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Libraries advocating for open access: Best practices and lessons learnt Iryna Kuchma EIFL Open Access Programme Manager www.eifl.net Attribution 3.0 Unported.

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Presentation on theme: "Libraries advocating for open access: Best practices and lessons learnt Iryna Kuchma EIFL Open Access Programme Manager www.eifl.net Attribution 3.0 Unported."— Presentation transcript:

1 Libraries advocating for open access: Best practices and lessons learnt Iryna Kuchma EIFL Open Access Programme Manager Attribution 3.0 Unported

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5 Tactics Tying to actions works well For example, having draft OA policies

6 Tactics (2) Try to actively engage your target audience: not only in a group but also one- on-one Work with OA supporters from the faculty as champions in your advocacy activities

7 Tactics (3) It is very efficient to present case studies of OA repositories and OA journals to research communities Live examples are always powerful Demonstration of already established OA repositories/journals advocates for itself

8 “Presentations about OA inspired us to launch a new OA journal “Tobacco Control and Public Health in Eastern Europe” and register it in the Directory of OA Journals” Tatiana Andreeva, National University of Kyiv-Mohyla Academy (Ukraine)

9 Tactics (4) When OA is a new concept for the audience, try present the topic of OA along with other more familiar issues that have gained some attention

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11 Challenges, Lessons Learnt & Recommendations The right timing for proposing an OA policy is extremely important When working with university administrators (or any major stakeholders) you should be aware of their priorities

12 Challenges, Lessons Learnt & Recommendations (2) Any institutional-level advocacy project should be designed for multi-stakeholder communities

13 Challenges, Lessons Learnt & Recommendations (3) Try to start planning all project activities as early as possible, especially main events like workshops Try to avoid last minute rush

14 Challenges, Lessons Learnt & Recommendations (4) Research lunches proved to be a big success

15 Challenges, Lessons Learnt & Recommendations (5) In-person visits with directors/leadership of departments and institutions is a very effective way to cultivate a shared understanding of the concept of OA, as well as to get a buy-in

16 Challenges, Lessons Learnt & Recommendations (6) It is possible to achieve ambitious objectives on a tight budget when the enthusiasm is there as a driving force However, it is extremely important that there is a strong institutional commitment to the project when trying to develop an OA infrastructure from scratch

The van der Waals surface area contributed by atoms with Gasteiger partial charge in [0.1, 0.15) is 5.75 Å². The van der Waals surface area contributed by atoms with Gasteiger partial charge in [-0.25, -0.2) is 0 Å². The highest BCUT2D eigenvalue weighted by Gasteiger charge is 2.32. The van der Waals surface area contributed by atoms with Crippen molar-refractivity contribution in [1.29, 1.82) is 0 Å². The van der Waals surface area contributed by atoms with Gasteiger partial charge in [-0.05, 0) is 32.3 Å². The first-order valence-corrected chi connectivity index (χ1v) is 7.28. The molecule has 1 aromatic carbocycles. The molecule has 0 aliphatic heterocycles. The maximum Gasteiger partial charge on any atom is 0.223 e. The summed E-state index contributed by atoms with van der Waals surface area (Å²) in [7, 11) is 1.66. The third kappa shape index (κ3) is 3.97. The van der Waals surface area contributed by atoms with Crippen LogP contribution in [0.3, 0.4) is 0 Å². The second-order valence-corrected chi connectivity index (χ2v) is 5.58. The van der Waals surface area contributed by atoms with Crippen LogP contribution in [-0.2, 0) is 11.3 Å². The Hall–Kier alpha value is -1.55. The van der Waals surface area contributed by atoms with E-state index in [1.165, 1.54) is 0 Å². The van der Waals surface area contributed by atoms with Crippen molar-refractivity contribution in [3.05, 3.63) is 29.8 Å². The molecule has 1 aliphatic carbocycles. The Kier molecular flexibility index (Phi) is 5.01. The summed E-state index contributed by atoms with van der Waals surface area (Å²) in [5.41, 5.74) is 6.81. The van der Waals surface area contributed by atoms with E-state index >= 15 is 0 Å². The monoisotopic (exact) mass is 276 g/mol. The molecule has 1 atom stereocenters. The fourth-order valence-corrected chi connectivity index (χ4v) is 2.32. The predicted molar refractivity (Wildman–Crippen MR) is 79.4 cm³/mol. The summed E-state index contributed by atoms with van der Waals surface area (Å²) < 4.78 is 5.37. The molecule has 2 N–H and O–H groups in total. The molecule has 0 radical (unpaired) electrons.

17 Challenges, Lessons Learnt & Recommendations (7) It is absolutely necessary to have a trained team available with the required technical and managerial capacities Training of the trainers is necessary

18 Challenges, Lessons Learnt & Recommendations (8) Plan continued advocacy activities and don't limit your strategy to one event

19 Some results Over 1700 national policy makers, research administrators, researchers, students, journal editors/publishers, and librarians attended workshops/other outreach events; New partnerships with various stakeholders; Educational materials in 7 languages have been developed, including 6 short videos;

20 Some results (2) 30 new OA repositories set up; Increase in research output deposited in OA repositories; OA publishing initiatives launched in Estonia, Botswana & Malawi; 2 OA theses mandates: Kwame Nkrumah University of Science & Technology, Ghana, & University of Zimbabwe

21 Some results (3) University of Tartu Library takes part in the Estonian Ministry of Education and Research programme for monitoring Estonian research policies and is involved in national policy discussions; A core group of OA advocates acts as the advisory body on OA in Slovenia; National and institutional OA policy discussions in Lithuania, Poland, Ukraine, Botswana, Ghana, Sudan, Zimbabwe.

22 Acknowledgements The work presented in this paper would not be possible without the key contribution of the OA advocacy campaigns managers and authors of EIFL-OA case studies: Rania M. H. Baleela, Faculty of Science, University of Khartoum (Sudan), and Pablo de Castro, GrandIR (Spain); CB.Bożena Bednarek- Michalska, Nicolaus Copernicus University, and Karolina Grodecka, Akademia Gorniczo-Hutnicza University of Science and Technology (Poland); Agnes Chikonzo, University of Zimbabwe (Zimbabwe); Richard Bruce Lamptey, Kwame Nkrumah University of Science and Technology (Ghana); Reason Baathuli Nfila, University of Botswana (Botswana); Elena Sipria-Mironov and Merit Burenkov, University of Tartu Library (Estonia); Ugis Skele, University of Latvia (Latvia); Dr Luka Šušteršič, Jožef Stefan Institute Science Information Centre (Slovenia); Gintarė Tautkevičienė, Kaunas University of Technology (Lithuania); Kondowani Wella, University of Malawi, Kamuzu College of Nursing (Malawi); Tetiana Yaroshenko, National University “Kyiv-Mohyla Academy”, and Oleksii Vasyliev, Informatio Consortium (Ukraine); supported by the Information Programme, Open Society Foundations as a part of EIFL-OA programme activities

23 Thank you! Questions?


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